I did finally look at the ignition system and did the testing of the stator windings. The low speed windings were way out of spec. Removed the flywheel replaced with a CDI High Performance stator. I also pull the top main bearing out and remachined the stator and trigger mounting surfaces as I needed to open up the clearance between the flywheel and the stator. The block for a ADI system is about 3/16 inch shorter on the top end. I had redone the top main cap upon discovery rather than shorting the block because the engine had been assembled when the problem was realized. The flywheel had touched the stator so the modification was made.

    The fire power of the ignition after the replacement of the stator is absolutely powerful. It spans a 1/2 inch air gap and looks and sounds scary, like it could really hurt you really bad. From the beginning when I first set the ignition system up. It had no where near the gap jumping power it has now. So I think the stator wind has been a problem from the beginning.


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    Maybe not a good thing to do but i reinstalled the dual plug heads. I am sure the system has the fire power to make them work. The dual plug heads are also higher compression. 16cc vs 20cc which is a significant number. With fuel injection vs the carbs that these heads were last used with, and the improved dyno performance, I can confirm there performance.

    The photo of the single plug heads, sort of confirms a combustion problem by the coloring of the chambers. 1,3 & 5 are from one system and 2,4 & 6 are from the other system and coloring of the 1,3 & 5 look like a problem existed.


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    So much for all that. I hope to run on the dyno in the next few weeks and continue to dial in the ECU. I can do 30 second info down loads for review. 30 seconds does not sound like long until you try holding it.
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  8. #618
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    I too run CDI's similar ignition system on an old Mark 78. That tiny spark coil of theirs bothered me, so I ran it with the much larger Merc coil (and it worked fine. Have yet to sea trail that setup, however.)

    Hope your knee is better 'cause your project has a boatload of supporters eager to see it succeed (like me!)

    Jeff
    "We live at the bottom of an ocean of air." - General Marvage Slatington

  9. #619
    J-Dub J-Dub's Avatar
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    For what it’s worth, here are my experiences with Six Looper ignitions.
    When I originally got my 60” Looper put together I thought I would simply and somewhat modernize the ignition with a CDI box to run the Thunderbolt Ignition, why not, right?
    Having had some successful experience with the original Mercury Box as well as the CDI Box on gas 44’s and 66’s I AssUMe’d it would be fine on the looper. WRONG!
    So I got it on there, check for spark, set the timing, and we’re ready to fire it up. Right? NO! We pulled the string a few times and it’ll pop and fart but not fire... Must be the battery! NOPE! Must be a fuel issue. NOPE! (This is the short version of the story too!)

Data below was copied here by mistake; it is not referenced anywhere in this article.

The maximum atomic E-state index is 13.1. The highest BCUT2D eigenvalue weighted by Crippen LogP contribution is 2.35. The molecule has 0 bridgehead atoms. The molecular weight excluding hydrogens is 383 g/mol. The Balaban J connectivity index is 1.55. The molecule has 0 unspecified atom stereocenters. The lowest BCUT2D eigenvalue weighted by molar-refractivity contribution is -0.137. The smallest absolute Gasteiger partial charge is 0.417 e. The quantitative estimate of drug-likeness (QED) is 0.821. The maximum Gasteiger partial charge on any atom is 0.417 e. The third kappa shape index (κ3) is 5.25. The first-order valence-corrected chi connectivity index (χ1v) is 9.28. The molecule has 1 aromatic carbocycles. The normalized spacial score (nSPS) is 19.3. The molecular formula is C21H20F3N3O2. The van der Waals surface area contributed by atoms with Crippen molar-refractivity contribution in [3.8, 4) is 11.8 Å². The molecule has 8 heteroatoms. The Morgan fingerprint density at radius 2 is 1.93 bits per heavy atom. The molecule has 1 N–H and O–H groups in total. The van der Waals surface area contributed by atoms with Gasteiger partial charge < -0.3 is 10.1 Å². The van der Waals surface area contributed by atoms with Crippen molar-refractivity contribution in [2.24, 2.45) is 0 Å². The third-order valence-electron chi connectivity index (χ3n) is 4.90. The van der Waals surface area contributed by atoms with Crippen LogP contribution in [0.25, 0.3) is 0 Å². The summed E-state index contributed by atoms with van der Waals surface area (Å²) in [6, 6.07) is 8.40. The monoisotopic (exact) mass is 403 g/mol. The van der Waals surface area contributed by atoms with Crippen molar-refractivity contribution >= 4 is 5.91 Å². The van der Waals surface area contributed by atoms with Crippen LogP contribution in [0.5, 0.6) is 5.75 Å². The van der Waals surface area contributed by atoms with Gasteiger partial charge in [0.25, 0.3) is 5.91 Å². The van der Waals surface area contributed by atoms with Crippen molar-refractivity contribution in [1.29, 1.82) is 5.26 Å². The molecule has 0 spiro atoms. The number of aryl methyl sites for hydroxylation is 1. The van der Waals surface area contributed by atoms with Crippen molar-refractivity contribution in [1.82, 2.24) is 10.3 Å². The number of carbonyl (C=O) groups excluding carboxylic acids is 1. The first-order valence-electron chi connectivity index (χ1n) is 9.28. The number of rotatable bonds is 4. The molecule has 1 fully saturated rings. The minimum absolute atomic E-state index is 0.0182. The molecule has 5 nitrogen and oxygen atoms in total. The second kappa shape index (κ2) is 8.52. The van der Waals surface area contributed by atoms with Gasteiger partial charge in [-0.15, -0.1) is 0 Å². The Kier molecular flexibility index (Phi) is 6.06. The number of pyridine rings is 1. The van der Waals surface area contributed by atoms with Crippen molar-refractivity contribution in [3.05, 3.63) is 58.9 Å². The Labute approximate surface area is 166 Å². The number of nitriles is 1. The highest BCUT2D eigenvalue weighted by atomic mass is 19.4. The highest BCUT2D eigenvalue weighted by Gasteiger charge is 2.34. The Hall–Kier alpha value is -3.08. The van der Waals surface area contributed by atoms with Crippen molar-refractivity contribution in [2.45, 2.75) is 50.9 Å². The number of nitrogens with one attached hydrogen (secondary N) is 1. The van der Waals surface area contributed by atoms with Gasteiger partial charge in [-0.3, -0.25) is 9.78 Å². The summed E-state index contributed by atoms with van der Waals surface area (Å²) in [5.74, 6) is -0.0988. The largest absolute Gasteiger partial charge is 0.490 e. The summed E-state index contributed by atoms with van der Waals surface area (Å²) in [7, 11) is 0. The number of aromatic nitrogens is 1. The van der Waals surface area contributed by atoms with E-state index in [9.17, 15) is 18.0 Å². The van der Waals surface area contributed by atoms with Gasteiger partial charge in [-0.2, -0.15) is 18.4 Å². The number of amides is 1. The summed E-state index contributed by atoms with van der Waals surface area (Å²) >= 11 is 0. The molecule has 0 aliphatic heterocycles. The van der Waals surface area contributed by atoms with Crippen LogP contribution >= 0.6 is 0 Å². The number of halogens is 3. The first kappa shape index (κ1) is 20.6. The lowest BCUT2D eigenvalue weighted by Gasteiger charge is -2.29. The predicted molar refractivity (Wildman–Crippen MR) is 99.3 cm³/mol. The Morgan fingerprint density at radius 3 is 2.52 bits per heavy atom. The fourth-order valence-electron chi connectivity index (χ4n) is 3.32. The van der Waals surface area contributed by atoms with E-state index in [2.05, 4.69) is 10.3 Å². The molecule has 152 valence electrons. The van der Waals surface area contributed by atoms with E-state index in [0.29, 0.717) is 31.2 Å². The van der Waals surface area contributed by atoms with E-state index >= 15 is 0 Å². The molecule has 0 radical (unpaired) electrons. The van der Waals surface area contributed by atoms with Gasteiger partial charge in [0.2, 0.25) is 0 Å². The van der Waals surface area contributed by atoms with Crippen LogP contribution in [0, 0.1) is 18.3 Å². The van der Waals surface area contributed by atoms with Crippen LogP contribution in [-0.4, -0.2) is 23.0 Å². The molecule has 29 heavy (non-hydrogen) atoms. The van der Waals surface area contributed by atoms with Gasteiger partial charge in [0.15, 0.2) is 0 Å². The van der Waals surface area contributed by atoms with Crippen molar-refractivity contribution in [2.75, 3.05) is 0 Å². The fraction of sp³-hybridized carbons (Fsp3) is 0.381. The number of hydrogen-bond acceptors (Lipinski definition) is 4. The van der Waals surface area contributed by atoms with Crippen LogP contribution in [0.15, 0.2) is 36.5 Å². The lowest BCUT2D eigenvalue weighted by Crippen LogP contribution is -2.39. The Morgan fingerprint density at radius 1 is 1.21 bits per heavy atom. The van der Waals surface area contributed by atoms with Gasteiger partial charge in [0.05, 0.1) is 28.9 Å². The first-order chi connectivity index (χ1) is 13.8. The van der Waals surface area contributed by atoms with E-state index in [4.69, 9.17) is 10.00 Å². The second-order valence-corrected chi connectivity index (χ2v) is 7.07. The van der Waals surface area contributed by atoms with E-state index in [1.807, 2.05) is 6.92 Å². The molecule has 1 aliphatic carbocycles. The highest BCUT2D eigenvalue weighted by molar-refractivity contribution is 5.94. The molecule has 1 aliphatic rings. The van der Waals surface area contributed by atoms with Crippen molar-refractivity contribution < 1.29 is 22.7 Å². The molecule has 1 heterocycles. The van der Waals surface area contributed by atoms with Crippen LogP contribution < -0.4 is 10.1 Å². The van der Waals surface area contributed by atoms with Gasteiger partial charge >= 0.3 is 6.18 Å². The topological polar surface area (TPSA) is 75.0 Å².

After significant reluctance, I finally gave in to my dads demands to “Put the F’n Green Mercury Box on it and 24 volts!” So I did to show him that the CDI box is just fine... First pull, lights right off and runs like a sewing machine.
    Dad and I were both pretty stubborn, but he clearly was right in this situation. Unfortunately he’s gone now And I can’t ask for his advice anymore.
    Moral to the story is that I learned it takes a lot more amps and voltage to light a high compression alcohol engine.
    Disclaimer: I am far from an electrical engineer, I learned most of this by being a good listener, and making some mistakes...
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  10. #620
    Team Member R Austin's Avatar
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    Some place at some time I think that I have shared this story before, so here it goes again.
    1966 John McMullen (M-14) purchased the first 6 cylinder Quincy looper. He also purchased the 15' jones hydro for that new engine. At that time the only ignition available for the six cylinder was the battery ignition that we had been running on the deflector 6's. Merc had just released the breaker point version of the CDI ignition but it was really unknown in the racing circle. They struggled the whole season with that engine. It would start most times but not run on all 6 and was fouling plugs.
    Fast forward to spring of 1967, I purchased the second Quincy 6. I purchased all the parts and assembled the engine with my internals from the deflector, with its reeds reworked for the Looper. Chris sent a note with the parts and said I have charged you for a new ignition system. It is not yet available, and I will forward to you upon receipt. This engine must use this new electronic ignition system.
    Upon receipt and knowing the critical need for a 12 volt plus supply, and no charging system on the Looper. Running a total loss system.
    I called Mercury and got hold of the tech people and asked about my concerns of voltage drop with the total loss system. Their response was, you can run up to a 30 volt supply without damage to the system.
    So for me. I ran 24 volts on the system from the beginning. Engine ran really clean, no cracking and popping. I did some testing later, in an attempt to take out some weight and removed one battery. Ran, with 12 volts, but with noted popping and cracking, not clean and crisp as before. Reinstalled battery, to 24 volts, and ran clean as before without any other changes. At one time I even ran it with 24 volts on the capacitor / box, and 12 volts on the trigger circuit and also ran fine.
    So with all that, Anyone who wants to run a Looper for just fun or show, do it justice and save yourself the grief of fowled plugs and hard starting.
    Just a comparison of the fuel required for a Looper vs the deflector equivalent, the carbs looked the same but were different. They both were adjusted to about 1 1/4 turns open, however the Looper carb had a .060 fixed orifice drilled in the center post across from the needle opening as a fix jet.
    Therefore the demand on the ignition system to fire this amount of fuel plus the higher cylinder pressure.